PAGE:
Carroll has not been particularly positive in his assessment of Hill, and now Hill has missed a week with injury. That’s not a good look for a guy who has already missed too many games since joining the league. If Reed is starting at nose tackle, Siliga or Hill could be the backup. Siliga is better suited for the position. That would mean Hill’s primary role would revert to being a nickel interior pass rusher. If Bryant wins that role, Hill becomes redundant. The bottom line is he better get his tail on the field and force the team to keep him. Same story for Siliga.

Trevone Bokyin is growing on me

Boykin had arguably his best practice of camp today. He made a series of pretty throws and ran decisively when the situation called for it. He has picked up his game since the scrimmage last Sunday. He still has a propensity for throwing the ball into dangerous places, but most rookie QBs do. His trajectory is definitely positive.

SAM linebacker could be Pinkins job

The team wants him to win the role. All Eric Pinkins needs to do is play assignment-correct football during the games and ideally make a play or two. Key for him will be defending the run. Do that, and we could have a fresh face in the starting lineup when the season opens.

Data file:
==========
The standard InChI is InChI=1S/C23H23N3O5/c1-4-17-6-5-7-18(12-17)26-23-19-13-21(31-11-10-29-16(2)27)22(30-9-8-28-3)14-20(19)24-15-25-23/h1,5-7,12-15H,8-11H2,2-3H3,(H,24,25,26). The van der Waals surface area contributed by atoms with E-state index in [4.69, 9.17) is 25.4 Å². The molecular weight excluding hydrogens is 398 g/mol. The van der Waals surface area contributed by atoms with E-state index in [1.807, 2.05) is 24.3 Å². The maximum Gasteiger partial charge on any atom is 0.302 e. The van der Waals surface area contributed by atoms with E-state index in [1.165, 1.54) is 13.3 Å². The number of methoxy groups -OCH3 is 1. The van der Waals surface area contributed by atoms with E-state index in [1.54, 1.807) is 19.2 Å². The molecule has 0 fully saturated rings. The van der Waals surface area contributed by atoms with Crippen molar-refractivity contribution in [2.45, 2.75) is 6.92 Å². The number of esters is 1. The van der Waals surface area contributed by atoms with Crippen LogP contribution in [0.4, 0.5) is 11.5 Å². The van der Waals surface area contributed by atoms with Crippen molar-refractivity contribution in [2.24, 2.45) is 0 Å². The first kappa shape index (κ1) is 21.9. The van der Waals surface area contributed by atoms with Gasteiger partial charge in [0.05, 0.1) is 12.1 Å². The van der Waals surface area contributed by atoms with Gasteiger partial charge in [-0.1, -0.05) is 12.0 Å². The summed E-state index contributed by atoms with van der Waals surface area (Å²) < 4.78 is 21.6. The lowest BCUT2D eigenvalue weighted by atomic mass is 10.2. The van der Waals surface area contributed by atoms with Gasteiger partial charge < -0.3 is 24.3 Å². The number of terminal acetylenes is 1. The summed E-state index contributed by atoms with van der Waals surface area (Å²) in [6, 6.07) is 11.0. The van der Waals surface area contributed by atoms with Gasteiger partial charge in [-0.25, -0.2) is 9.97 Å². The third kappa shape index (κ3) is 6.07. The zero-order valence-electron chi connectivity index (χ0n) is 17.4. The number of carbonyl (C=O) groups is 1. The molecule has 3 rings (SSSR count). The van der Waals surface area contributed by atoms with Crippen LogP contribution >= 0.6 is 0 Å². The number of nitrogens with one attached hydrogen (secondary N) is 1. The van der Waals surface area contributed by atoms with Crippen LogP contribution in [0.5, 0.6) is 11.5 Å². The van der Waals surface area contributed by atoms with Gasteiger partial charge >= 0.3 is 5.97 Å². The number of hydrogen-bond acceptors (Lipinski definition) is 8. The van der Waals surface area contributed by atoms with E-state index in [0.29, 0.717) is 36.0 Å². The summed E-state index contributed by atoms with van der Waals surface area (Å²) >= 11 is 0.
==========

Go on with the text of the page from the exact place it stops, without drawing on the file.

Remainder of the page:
Kasen Williams injury opens the door for Douglas McNeil

Williams appeared to be firmly in control of the fifth receiver spot before hurting his hamstring. He was getting reps on special teams and doing well as a receiver. His absence has allowed McNeil to gain a bunch more reps, and he has taken advantage. McNeil made a few nice grabs today, and was working with the first team special teams groups. This guy is an athlete with good size (6’3″). Williams can say the same thing. He just can’t say it from the sideline.

Not worried about running back

I have a lot of faith in Thomas Rawls, but even if he can’t make it back to the player he was, the Seahawks are in good shape. Christine Michael finally looks ready to realize his potential. Alex Collins is more than capable of getting tough yards for the team. C.J. Prosise has yet to take the field, but should be back next week and brings a unique dimension. Zac Brooks was showing signs of being a quality change-of-pace back before needing to sit out a few days. The team had Marshawn Lynch in the past, and not really much behind him. The stable is full now.


Different than the 2013 team

Lots of folks want to compare this squad to the Super Bowl team. I get it. They are definitely deeper than they have been in recent years. The key difference between this team and the 2013 squad was the depth in 2013 was veteran depth. Bennett and Cliff Avril were nickel pass rushers. Walter Thurmond and Byron Maxwell were nickel corners and bench players. The depth this team has at running back, receiver, offensive line, defensive line, cornerback, and linebacker is largely unproven. Talented, but unproven.

It is too early to say just how great the depth on this roster can be. Signs are positive.